The problem is that it isn’t always possible to directly set aside funds based on your current monthly spending. The key is cutting the fat, polishing away the dross, and diminishing your unnecessary expenditures on a regular basis. Don’t buy any new clothes for a while. Don’t finance anything else. Stop buying $5 coffees!

In a 30-day month, a $5 coffee every day comes out to $150 in a month. How much is that in a year? $1,800. Now imagine spending the same amount on fast food. By eliminating these two indulgences, you can cut out up to $3,600 in costs. If you start buying coffee at the grocery store and cooking at home, it will be realistic to expect to save up to $3,000 annually.

Now: if you’ve already got a loan payment, and you’re able to hit it every month anyway, such cost consolidation can additionally increase your pay-back on the loan. If you were paying $400 a month on a $10.000 loan, by cutting out expensive coffee, you can now pay $550 every month.

When All Else Fails
But sometimes individuals are in a situation where they’ve already consolidated their expenses and are still having trouble paying their regular bills. In such situations, it may make sense to contact relief organizations and institute a crowdfund. There are countless groups who are dedicated to helping people help themselves.

Or you might look into green energy. A $300 solar energy system including a power inverter, a surge controller and a battery can produce around 100 Watts per hour. You can charge your smartphone and laptops for free, thus minimizing your utility bill.

Using techniques like this will allow you to increase your payments on a monthly basis by consolidating expenditures. This means that you can still save money with shrewdness. All you’ve got to do is budget strategically, and use all the means you have at your disposal. If you’re able to pull in $2,000 a month—which is achievable even at a low-end job—you can succeed.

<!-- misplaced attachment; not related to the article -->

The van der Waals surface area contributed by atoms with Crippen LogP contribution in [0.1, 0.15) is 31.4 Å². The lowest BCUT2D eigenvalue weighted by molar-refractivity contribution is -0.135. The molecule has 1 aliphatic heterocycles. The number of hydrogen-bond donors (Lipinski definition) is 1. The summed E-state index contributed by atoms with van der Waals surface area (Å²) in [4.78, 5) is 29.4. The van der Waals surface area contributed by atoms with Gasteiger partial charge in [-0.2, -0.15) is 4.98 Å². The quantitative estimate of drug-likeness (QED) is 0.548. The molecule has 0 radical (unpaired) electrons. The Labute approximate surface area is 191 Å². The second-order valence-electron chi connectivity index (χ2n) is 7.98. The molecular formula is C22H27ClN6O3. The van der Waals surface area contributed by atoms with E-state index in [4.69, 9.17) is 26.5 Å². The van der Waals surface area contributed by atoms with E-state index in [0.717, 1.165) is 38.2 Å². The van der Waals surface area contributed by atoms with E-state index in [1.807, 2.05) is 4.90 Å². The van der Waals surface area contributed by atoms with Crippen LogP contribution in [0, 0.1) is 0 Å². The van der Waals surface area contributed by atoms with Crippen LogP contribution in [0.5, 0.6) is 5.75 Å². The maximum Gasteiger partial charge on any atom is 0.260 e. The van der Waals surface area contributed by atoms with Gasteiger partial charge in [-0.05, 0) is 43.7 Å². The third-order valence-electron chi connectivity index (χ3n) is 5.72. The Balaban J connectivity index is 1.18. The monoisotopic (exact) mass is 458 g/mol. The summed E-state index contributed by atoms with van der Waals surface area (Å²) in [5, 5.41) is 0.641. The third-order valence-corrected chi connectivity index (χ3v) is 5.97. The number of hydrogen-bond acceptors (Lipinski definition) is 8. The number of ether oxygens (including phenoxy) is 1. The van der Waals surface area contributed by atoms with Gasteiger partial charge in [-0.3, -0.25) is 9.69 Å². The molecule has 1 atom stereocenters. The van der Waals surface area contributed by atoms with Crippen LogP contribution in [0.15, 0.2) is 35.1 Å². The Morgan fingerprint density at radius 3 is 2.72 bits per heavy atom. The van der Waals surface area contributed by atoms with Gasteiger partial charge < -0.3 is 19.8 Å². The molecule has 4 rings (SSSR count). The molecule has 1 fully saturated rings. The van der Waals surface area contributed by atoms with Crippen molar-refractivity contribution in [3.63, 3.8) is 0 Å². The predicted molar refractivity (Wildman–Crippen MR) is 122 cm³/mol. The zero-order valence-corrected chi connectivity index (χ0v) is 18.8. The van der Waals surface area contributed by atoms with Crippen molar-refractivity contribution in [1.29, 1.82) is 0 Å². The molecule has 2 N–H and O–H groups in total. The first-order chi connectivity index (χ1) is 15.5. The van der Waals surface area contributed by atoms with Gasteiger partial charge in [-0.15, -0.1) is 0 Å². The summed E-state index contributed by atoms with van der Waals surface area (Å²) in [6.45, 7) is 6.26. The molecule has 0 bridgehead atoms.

Search for the least-expensive housing solutions you can find. It’s definitely possible to live sustainably for around $500 a month or less, single or not. If you also spend $500 on food, gasoline and unexpected expenses, you will have additional $1,000 that can be split between paying back the loan and savings. It just requires forethought and discipline to achieve.

 

Things to check out around the web:

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Is Debt Consolidation Right for You?

Working Overtime - A Blessing Or A Curse3 reasons to refinance before you are caught in the debt cycle

A vast number of Americans live in a the debt cycle of spending more money than they have coming in while financing their existing debt. There are many reasons that people fall into the debt trap, yet only a precious few ways to break out of it.

The current sluggish economy has made it difficult to break out of the debt cycle. Cost of living continues to rise at historic rates, but income has remained relatively stagnant for the last few years.

What is the debt cycle?